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Bringing the stage to classrooms

Students+in+the+Musical+Theater+class+work+on+adding+movement+to+music+and+rhythm.
Students in the Musical Theater class work on adding movement to music and rhythm.

Students in the Musical Theater class work on adding movement to music and rhythm.

Alex Jones

Alex Jones

Students in the Musical Theater class work on adding movement to music and rhythm.

Sharianna Frauly McCord, Staff Writer

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“Heads in the academics, Hearts in the arts,” has served as the branding for District 13 for over 10 years. Evidence of that has been plentiful with a total of five band and choir concerts and ensemble musical performances throughout each school year. Theater, however, has only been offered as an extracurricular activity in the fall play and spring musical. This year, it makes its debut in the classroom, but the concept isn’t new.

“About ten years ago, we talked about integrating theater into the curriculum. It’s an important addition; I’m glad it finally happened,” former director and English teacher Ms. Jill Jungers said.

Theater classes provide many benefits including a creative outlet and a place to discover hidden talents. They also build confidence and self-esteem.

“Drama helps me get out of my comfort zone. It has also taught me new ways to communicate,” Edwin Pesantez (12) said.

Three theater classes have been added to the high school curriculum. In Actor’s Studio, students learn the basics skills of being on stage and performing for an audience. They study plays, poems and experience scene work through an actor’s eyes.

“It’s a really good class for people who want to get better at public speaking,” the new theater teacher, Ms. Shelley Roberts Gyllen said.

Musical Theater class covers the history of theater and where it is headed. The other half is dedicated to studio work. Students look into different themes and elements of theater. Students also compare how musicals fit into what is or was going on socially and politically. In the final course, Movement/Dance, students learn choreography. They explore the different elements of dance which include body, action, space, time and energy and then add appropriate choreography to each one.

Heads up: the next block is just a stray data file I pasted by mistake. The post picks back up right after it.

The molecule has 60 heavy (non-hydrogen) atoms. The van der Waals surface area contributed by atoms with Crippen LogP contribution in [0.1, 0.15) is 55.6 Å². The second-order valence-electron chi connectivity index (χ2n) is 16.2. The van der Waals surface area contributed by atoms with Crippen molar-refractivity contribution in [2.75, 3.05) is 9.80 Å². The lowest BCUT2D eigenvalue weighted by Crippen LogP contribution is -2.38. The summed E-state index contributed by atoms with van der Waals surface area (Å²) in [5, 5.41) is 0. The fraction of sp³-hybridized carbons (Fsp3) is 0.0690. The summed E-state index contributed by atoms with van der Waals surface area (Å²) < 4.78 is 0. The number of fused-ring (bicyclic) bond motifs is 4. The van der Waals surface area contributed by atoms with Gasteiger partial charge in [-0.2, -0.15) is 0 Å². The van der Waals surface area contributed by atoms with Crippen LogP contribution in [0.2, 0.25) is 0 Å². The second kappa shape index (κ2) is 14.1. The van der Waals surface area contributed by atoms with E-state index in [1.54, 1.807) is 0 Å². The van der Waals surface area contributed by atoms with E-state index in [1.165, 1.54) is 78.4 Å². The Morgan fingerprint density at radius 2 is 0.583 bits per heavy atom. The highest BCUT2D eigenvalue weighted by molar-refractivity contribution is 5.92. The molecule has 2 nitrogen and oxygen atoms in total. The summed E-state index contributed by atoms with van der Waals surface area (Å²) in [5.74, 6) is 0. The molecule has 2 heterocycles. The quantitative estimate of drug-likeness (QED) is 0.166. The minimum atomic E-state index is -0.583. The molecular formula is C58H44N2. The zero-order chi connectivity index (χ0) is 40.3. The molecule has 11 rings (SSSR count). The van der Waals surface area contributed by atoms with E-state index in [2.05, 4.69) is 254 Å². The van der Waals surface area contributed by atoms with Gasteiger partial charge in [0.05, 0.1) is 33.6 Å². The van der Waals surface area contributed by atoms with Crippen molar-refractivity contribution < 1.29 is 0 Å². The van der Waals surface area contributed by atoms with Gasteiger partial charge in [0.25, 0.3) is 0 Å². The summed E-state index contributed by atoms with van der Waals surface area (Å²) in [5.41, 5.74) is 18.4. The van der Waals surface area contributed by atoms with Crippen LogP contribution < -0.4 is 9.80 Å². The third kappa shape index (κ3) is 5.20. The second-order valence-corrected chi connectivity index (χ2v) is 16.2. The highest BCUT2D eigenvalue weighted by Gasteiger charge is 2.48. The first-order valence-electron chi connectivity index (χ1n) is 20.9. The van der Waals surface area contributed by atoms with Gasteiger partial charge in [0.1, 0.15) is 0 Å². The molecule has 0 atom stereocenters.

These new classes meant hiring a qualified theater instructor. Roberts Gyllen, an alumna from DePauw University, filled that spot. She got her major in anthropology along with a minor in theater and studio arts, and then attended the University of Minnesota Twin Cities to continue her theater education. With a love of the stage and a desire to give students the same experiences she had in high school, she enrolled at Hamline University to get her teaching license and is currently enrolled there in the master of arts in teaching program.

“We are very excited to have Ms. Roberts Gyllen join the high school staff. She brings enthusiasm, creativity and experience to the program,” Director of Teaching and Learning Ms. Zena Stenvik said.

Roberts Gyllen has definite goals for the program, herself and her students.

“I want my students to be able to interpret the world around them through performance,” Roberts Gyllen said.

Eventually, she would like to add an Intro to Theater class where students would learn all aspects of theater like lights and sound as well as costume design; everything but the performance element.

“My personal goal is to share knowledge about theater, dance and acting and to help my students discover a love of theater,” Roberts Gyllen said.

She believes every student should give theater a chance, as it just may be the perfect fit. Tom Cruise got his start in acting, because he sustained a football injury and couldn’t play. After his theater career took off, he stated that it was the best thing that could have happened to him.

With the theater program on its way, the district’s next step for bolstering Fine Arts will be to add a fourth theater class that will focus on the history of theater with an emphasis on Broadway.

Drama has been a required course at Columbia Academy for the past seven years. Ms. Tara Lorence, the theater teacher at CA believes extending the program to the high school was a crucial move.

“It’s important that we look at our initiatives as a district and make sure our goals are aligned district-wide,” Lorence said. “The middle school’s program didn’t have a place to feed into. There were students who wanted to participate in theater in a classroom setting, but the options were limited. With these new classes, they will continue to use their skills in communication, problem-solving, teamwork and creativity in the classroom.”

With these new classes, the district’s heart is definitely headed towards the direction of the arts.

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Bringing the stage to classrooms